WHERE DO I START? Hints and Tips for Beginning Genealogists with On-line resources

In 1852, he took up the duties of solicitor in that county and discharged them for two years. His administration of the office of solicitor had brought him prominently before the people, and in 1855 he was elected judge of the seventh judicial district. He resigned the judgeship in 1858 and removed to Cahaba in Dallas county, where he continued to live until the breaking out of the war between the States.

Edmund Winston Pettus

While the south was negotiating and planning for such co-operation as should render secession a fixed fact, Judge Pettus was dispatched a commissioner from Alabama to the state of Mississippi. As Mississippi was the scene of his first work in behalf of the Confederacy, it furnished the scene of martial exploit with which his name is widely associated. This occurred at the siege of Vicksburg. The enemy had captured a redoubt that was of great strategic importance and Gen. Stephen D. Lee ordered that it be retaken,in spite of the manifestly dangerous character of the attempt. It fell to the lot of Lieut. Col. Pettus that he should get the order to retake the redoubt. He promptly accepted the duty and called for volunteers.

It looked then as if to volunteer meant that the volunteer would go forth to certain death. Men shrank away. There was, however, there a body of men made of as stern stuff as the officer himself. Waul’s Texas legion volunteered in a body. Selecting forty of them, and, together with three Alabamians who had also volunteered, Col. Pettus stormed the redoubt, captured it and carried away 100 prisoners and three of the enemy’s flags.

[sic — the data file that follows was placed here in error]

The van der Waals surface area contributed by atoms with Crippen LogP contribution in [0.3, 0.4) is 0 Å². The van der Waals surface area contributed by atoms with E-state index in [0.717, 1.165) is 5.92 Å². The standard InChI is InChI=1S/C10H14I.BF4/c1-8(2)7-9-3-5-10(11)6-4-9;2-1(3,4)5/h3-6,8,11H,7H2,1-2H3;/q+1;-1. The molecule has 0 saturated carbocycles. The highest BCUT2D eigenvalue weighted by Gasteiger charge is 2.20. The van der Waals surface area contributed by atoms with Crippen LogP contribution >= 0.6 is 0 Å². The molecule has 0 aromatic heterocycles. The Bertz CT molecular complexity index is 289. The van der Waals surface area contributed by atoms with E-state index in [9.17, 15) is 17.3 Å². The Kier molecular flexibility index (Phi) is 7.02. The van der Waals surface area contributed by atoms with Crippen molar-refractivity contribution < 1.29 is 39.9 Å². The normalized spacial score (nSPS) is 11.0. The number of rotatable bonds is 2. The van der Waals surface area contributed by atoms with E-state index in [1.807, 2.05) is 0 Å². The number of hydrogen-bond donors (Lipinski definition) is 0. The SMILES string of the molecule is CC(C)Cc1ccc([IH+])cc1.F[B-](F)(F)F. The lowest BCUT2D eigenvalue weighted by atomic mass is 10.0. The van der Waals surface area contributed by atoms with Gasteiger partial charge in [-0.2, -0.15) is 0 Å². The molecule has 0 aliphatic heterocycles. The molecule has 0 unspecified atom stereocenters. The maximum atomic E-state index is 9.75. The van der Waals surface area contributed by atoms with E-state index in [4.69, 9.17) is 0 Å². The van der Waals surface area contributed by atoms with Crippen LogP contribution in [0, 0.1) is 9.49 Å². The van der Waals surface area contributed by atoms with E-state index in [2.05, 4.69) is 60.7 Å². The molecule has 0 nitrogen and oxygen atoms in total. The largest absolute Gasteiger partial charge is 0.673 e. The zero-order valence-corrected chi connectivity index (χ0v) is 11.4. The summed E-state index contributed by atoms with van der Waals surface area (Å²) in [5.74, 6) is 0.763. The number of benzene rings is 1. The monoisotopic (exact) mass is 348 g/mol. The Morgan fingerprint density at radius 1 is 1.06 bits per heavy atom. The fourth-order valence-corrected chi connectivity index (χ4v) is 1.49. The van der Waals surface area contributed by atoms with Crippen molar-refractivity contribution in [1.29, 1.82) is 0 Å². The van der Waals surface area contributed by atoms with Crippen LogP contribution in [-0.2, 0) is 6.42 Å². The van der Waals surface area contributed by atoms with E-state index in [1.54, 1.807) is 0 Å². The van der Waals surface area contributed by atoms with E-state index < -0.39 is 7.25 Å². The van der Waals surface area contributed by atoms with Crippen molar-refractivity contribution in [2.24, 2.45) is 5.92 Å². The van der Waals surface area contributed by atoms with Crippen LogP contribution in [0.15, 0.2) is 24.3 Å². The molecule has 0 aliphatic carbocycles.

He entered the army in August 1861 and was made major of the Twentieth Alabama infantry. He was shortly afterward promoted to the rank of lieutenant-colonel. He was with Gen. Kirby Smith in the Kentucky campaign of 1862. In. the succeeding winter he was assigned to Mississippi, and was in the engagement of Port Gibson and Baker’s Creek and was shut up in Vicksburg. In October 1863, he was appointed brigadier-general and took command of the twentieth, twenty-third, thirtieth, thirty-first and forty-sixth Alabama regiments. His command saw constant service to the end of the war, being at Missionary Ridge and Lookout Mountain, at Atlanta, Nashville and at Bentonville. His only wound was received at Bentonville.

Edmund and Mary Lucinda (Chapman) Pettus had the following children:

  1. Virginia Pettus
  2. Lucy T. Pettus ( b. ca. 1845) married John E. Roberts before 1880
  3. Mary N. Pettus (b. ca. 1853) (b. ca. 1859 d. 1901 in Montgomery, Alabama. In 1880, he married Mary Eleanor Knox (b. ca 1855- July 20, 1942) Francis and Mary had a daughter named Alice